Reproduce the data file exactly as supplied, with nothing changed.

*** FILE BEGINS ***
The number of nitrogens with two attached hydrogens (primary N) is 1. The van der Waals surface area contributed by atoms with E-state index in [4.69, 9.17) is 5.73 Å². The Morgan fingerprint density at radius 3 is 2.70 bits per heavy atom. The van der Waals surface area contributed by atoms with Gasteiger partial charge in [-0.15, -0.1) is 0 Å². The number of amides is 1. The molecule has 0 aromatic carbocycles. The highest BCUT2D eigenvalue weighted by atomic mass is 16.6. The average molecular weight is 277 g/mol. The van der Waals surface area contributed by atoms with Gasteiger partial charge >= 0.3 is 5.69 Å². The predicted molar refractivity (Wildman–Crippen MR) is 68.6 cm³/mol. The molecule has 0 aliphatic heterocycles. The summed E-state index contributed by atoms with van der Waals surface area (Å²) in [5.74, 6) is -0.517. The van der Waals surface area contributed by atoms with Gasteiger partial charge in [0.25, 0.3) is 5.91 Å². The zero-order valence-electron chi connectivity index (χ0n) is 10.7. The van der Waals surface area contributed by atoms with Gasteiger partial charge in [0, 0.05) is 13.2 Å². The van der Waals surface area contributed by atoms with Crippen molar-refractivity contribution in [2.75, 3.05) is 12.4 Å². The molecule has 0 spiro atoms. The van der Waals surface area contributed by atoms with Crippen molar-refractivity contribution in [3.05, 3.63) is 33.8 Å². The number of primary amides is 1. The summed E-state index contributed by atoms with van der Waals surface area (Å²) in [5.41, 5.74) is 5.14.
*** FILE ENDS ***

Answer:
The number of nitrogens with two attached hydrogens (primary N) is 1. The van der Waals surface area contributed by atoms with E-state index in [4.69, 9.17) is 5.73 Å². The Morgan fingerprint density at radius 3 is 2.70 bits per heavy atom. The van der Waals surface area contributed by atoms with Gasteiger partial charge in [-0.15, -0.1) is 0 Å². The number of amides is 1. The molecule has 0 aromatic carbocycles. The highest BCUT2D eigenvalue weighted by atomic mass is 16.6. The average molecular weight is 277 g/mol. The van der Waals surface area contributed by atoms with Gasteiger partial charge >= 0.3 is 5.69 Å². The predicted molar refractivity (Wildman–Crippen MR) is 68.6 cm³/mol. The molecule has 0 aliphatic heterocycles. The summed E-state index contributed by atoms with van der Waals surface area (Å²) in [5.74, 6) is -0.517. The van der Waals surface area contributed by atoms with Gasteiger partial charge in [0.25, 0.3) is 5.91 Å². The zero-order valence-electron chi connectivity index (χ0n) is 10.7. The van der Waals surface area contributed by atoms with Gasteiger partial charge in [0, 0.05) is 13.2 Å². The van der Waals surface area contributed by atoms with Crippen molar-refractivity contribution in [2.75, 3.05) is 12.4 Å². The molecule has 0 spiro atoms. The van der Waals surface area contributed by atoms with Crippen molar-refractivity contribution in [3.05, 3.63) is 33.8 Å². The number of primary amides is 1. The summed E-state index contributed by atoms with van der Waals surface area (Å²) in [5.41, 5.74) is 5.14.